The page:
The Mardi Gras carnival has roots in Christianity

Society

The Mardi Gras carnival has roots in Christianity


A participant performs and Indian dances during Sydney’s annual Mardi Gras Night Parade. FILE PHOTO | NMG

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Summary

  • Mardi is the French word for Tuesday, and gras means “fat.” In France, the eve of Ash Wednesday is known as Mardi Gras or “Mardi Gras”.
  • The word carnival, another common name for pre-Lenten festivities, also derives from this fasting tradition.
  • When Christianity came to Rome, religious leaders decided to incorporate these popular traditions into the new faith, an easier task than trying to abolish them altogether.

One of my favorite pop songs is Take Me to the Mardi Gras by Paul Simon. Released in 1973, it was his fourth single from his third studio album There Goes Rhymin’ Simon on Columbia Records.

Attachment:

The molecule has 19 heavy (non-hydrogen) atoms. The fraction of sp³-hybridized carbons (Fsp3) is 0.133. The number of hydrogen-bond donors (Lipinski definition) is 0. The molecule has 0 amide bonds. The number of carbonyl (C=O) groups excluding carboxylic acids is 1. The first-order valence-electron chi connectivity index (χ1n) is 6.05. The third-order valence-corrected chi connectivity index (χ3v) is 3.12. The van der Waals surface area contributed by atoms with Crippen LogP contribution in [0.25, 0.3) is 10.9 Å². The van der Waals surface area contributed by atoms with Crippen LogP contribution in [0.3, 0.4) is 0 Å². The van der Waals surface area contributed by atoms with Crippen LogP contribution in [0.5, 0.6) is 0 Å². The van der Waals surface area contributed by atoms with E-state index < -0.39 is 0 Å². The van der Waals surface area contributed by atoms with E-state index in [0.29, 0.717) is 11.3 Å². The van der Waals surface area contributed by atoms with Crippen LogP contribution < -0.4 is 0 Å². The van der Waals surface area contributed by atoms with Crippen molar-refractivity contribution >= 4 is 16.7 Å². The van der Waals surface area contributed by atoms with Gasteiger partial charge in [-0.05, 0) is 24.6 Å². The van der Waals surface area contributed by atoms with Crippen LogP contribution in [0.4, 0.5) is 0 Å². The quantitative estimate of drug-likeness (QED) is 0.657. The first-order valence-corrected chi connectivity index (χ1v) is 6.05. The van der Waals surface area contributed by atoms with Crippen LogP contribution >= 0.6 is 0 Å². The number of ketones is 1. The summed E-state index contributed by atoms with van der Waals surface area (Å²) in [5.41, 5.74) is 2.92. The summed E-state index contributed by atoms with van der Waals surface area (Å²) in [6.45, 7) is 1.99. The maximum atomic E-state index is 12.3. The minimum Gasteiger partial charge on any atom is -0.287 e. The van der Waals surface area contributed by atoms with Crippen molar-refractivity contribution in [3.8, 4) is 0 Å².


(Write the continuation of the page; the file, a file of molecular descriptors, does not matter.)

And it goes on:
I was in my final year of high school when I first heard the song, but I already knew Paul Simon as part of the duo Simon and Garfunkel who were famous for songs such as Bridge over Troubled Waters (1970) and The Sound of Silence. (1965).

At the time, I just liked the catchy melody and the lyrics, which suggested a colorful festival of crazy nights. Now that I have a passion for historical things, I will delve into the origins and meaning of the festival.

Mardi Gras is a tradition that dates back thousands of years to pagan celebrations of spring and fertility, including the boisterous Roman festivals of Saturnalia and Lupercalia.

Mardi is the French word for Tuesday, and gras means “fat.” In France, the eve of Ash Wednesday is known as Mardi Gras or “Mardi Gras”.

Traditionally, in the days before Lent, revelers would gorge themselves on all the rich and fatty foods, meat, eggs, milk, lard and cheese, which were left at home, in anticipation of several weeks of eating nothing but fish and different types . of fasting. In many areas, Mardi Gras has become a week-long festival.